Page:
By OVAYO MILISA NOVUKELA
Makana Municipality workers launched a go-slow on Monday, 5 September, partly because they allege the municipality has failed to fully pay their pensions, provident, funeral, and medical aid funds.
Workers are also contesting the below-inflation three per cent wage increase allocated by the National Treasury.
According to an anonymous source, workers want to find out “why our [pension, provident, funeral and medical aid] policies are lapsing when monthly contributions continue to be deducted from our wages”.
“When the municipality pays policies to companies, they don’t pay directly to the individual’s policy; instead, the municipality pays large sums of money to the respective companies without indicating how much should be allocated to a single member’s policy cover,” he said.
“Right now, I am owing Avbob R449. How is that possible? The worse part is that they are some employees that are working in the municipality that are not registered with the Unemployment Insurance Fund (UIF).”
He said that when the cost of premiums rises, the municipality fails to increase the deductions from wages “so we can be on par with correct premium charges”.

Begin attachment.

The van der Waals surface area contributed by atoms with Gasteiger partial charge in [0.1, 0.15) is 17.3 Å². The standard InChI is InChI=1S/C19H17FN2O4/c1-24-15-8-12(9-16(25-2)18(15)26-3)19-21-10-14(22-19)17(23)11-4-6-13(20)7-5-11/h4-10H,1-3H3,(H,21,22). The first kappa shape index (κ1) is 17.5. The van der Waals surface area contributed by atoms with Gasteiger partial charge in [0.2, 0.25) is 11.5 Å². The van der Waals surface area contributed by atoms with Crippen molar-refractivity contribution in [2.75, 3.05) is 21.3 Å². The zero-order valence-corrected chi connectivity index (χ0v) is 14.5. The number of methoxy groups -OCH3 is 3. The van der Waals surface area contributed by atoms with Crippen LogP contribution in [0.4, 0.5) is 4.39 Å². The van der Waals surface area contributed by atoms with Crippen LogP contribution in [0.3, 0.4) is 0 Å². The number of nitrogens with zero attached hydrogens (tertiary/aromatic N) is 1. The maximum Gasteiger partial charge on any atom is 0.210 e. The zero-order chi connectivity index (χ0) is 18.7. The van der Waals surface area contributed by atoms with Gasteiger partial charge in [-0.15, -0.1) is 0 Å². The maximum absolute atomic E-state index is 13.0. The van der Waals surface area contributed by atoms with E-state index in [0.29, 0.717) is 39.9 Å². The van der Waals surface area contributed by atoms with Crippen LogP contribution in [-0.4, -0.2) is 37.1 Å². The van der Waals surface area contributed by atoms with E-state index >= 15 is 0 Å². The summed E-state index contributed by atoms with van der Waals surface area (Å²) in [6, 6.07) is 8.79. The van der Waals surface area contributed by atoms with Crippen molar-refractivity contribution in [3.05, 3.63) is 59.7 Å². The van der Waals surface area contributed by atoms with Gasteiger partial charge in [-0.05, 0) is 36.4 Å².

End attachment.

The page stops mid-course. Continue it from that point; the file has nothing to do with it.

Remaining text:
He said workers had consulted with the Municipal Manager Moppo Mene about this, who indicated that he would meet with employees to discuss the problem. “But then he decided to go to an imbizo. We don’t want this to go to a strike, but if we have to, we will.”
Makana Municipality workers are also unhappy with the 3.5% per cent wage increase agreed upon last year by the SA Municipal Workers Union (Samwu) and the South African Local Government Association for all municipal workers at the SA Bargaining Council.
According to a circular from the Makana Municipality communications officer, municipal leadership met with unions on Tuesday, 6 September, to find solutions to some employee problems.
“This meeting follows a number of engagements between municipal leadership and the employees. In previous meetings since last Friday, employees raised several work-related issues. During this period, employees have opted only to come to work but not to perform their daily duties to show their dissatisfaction,” the circular said.
Makana said it was hopeful the meeting “might yield a positive outcome, which will see all normal services resume.”
Uncollected refuse has built up around town over the past two days. Residents were advised to keep refuse inside until further notice.
Meanwhile, South Africa’s annual inflation rate accelerated to an over 13-year high of 7.8% in July 2022, from 7.4% in June.